Lecture 35: Drugs Affecting Lipoprotein Metabolism Flashcards Preview

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Flashcards in Lecture 35: Drugs Affecting Lipoprotein Metabolism Deck (48):
1

What is the paradigm for atherosclerosis generation?

Oxidized LDL is taken up by macrophage to form foamy macrophages

2

Who should be screened for lipids?

Everyone over 20 years old
Screened for triglycerides, total cholesterol, HDL, LDL

3

What is ATP when it comes to cholesterol treatment?

Adult Treatment Panel

4

What is the primary target of hypercholesteremia?

Reduction of LDL to appropriate level

5

What are the secondary goals in treating hypercholesteremia?

1. Decreasing triglycerides and non-HDL cholesterol are secondary goals
2. Increasing HDL cholesterol is also a secondary goal

6

What are LDL cholesterol goals?

Less than 100 or less than 70 if they have CHD
<160 if no risk factors
Highest risk below 70

7

What is a normal fasting normal TG?

<150
Elevated TG are independent risk factor for CHD
Because they are transported by the lipoproteins

8

What are non-HDL-C?

VLDL + IDL + LDL
Signficance is now we are trying to target other non-HDL
Aside from LDL
Also a risk factor for CHD

9

What is the non-HDL-C target?

30 mg/dL higher than LDL-C target

10

What is considered low HDL?

<40

11

What is the non-pharmacologic therapy for lipid disorders?

1. Diet
2. exercise and weight loss
3. avoidance of alcohol intake

12

What are the purposes of the drugs for treatment of lipid disorders?

1. reduce LDL-C
i. HMG-CoA Reductase Inhibitors
ii. Cholesterol Absorption Inhibitors
iii. Bile Acid Sequestrants
2. treat TG-HDL axis
i. Fibrates (Fibric Acid Derivatives)
ii. Omega 3 Fish Oil
iii. Niacin (Nicotinic Acid)

13

What are drugs that reduce LDL-C?

1. HMG CoA reductase inhibitors (statins)
2. cholesterol absorption inhibitors (CAI; ezetimibe)
3. Bile acid sequestrants (BAS)

14

What are examples of different types of statins?

Always has a “statin” in the generic name

15

What is the MoA of statins?

Inhibits cholesterol synthesis
Targets rate limiting step of cholesterol synthesis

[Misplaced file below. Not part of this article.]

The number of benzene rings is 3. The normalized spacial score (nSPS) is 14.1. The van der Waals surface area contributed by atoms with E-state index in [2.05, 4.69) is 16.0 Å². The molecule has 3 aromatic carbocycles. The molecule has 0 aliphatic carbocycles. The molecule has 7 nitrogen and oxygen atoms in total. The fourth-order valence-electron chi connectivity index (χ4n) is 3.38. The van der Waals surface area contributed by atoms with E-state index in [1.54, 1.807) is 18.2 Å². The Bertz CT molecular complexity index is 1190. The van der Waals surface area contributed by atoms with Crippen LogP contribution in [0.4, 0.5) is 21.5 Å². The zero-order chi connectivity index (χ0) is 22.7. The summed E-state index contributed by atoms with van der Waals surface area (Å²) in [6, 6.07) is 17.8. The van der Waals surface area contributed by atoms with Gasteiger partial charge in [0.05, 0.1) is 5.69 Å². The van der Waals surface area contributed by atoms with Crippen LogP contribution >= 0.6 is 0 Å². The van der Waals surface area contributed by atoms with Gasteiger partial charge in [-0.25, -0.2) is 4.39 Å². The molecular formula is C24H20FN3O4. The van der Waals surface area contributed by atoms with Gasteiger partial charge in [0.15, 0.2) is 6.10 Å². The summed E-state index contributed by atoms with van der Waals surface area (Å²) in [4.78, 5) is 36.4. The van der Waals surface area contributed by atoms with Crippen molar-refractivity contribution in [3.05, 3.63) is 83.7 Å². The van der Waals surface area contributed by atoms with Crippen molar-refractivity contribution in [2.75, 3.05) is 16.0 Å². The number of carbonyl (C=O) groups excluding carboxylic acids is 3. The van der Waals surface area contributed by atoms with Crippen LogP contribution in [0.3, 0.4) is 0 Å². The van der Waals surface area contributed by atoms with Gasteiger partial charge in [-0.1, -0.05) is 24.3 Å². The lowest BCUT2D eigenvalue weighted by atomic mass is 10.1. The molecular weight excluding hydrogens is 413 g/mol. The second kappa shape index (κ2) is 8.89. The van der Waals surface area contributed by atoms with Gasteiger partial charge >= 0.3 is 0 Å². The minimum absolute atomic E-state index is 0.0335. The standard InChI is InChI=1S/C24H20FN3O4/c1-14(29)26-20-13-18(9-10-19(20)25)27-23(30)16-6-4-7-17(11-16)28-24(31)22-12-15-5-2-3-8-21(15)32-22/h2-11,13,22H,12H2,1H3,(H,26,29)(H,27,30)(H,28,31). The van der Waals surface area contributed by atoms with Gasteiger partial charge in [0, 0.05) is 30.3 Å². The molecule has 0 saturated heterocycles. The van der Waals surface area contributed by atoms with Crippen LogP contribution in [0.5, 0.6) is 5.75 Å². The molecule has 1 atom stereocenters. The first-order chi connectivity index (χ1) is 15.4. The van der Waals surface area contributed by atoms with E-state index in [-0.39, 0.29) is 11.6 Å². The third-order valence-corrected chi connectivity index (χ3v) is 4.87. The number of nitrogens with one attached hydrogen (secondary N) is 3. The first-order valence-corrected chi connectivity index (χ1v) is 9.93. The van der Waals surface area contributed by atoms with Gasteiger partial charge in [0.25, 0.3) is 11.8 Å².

MoA = HMG-CoA Reductase Inhibitor
Statin mimics HMG-CoA so competitively binds
To HMG-CoA reductase
-reversible but has much greater affinity
Than normal HMG-CoA

16

How is the LDL receptor regulated?

Regulated by the amount of cholesterol in the liver
So if you have less cholesterol in the liver, you upregulate the production and migration of the LDL receptor to the liver surface
Thus, statins will decrease cholesterol synthesis which then upregulates LDLReceptors

17

Why are there very few adverse effects of statins?

Because body upregulates HMG-CoA reductase/LDL receptors to compensate for less cholesterol synthesis
Therefore, total cholesterol level remains about the same even though LDL is reduced in blood

18

What is the first line therapy for LDL reduction?

Statins

19

What are the adverse effects of statins?

1. Elevated hepatic transaminases (not a big deal)
2. muscle-related adverse effects
i. myalgia
ii. myopathy
iii. rhabdomyolysis
Dose-dependent

20

Do statins still work if you eat McDonalds every day?

Yep

21

What is myalgia?

Muscle ache or weakness without creatine kinase elevation

22

What is myopathy?

Muscle symptoms with increased CK levels

23

What is rhabdomyolysis?

Muscle symptoms with makred CK elevation and with creatinine elevation
Brown urine and myoglobin

24

What are risk factors for statin-induced myopathy?

1. age, gender (female)
2. frailty, low body weight
3. renal insufficiency
4. hypothyroidism

25

Why do we need drug classes aside from statins?

Because of the side effects of statin for certain populations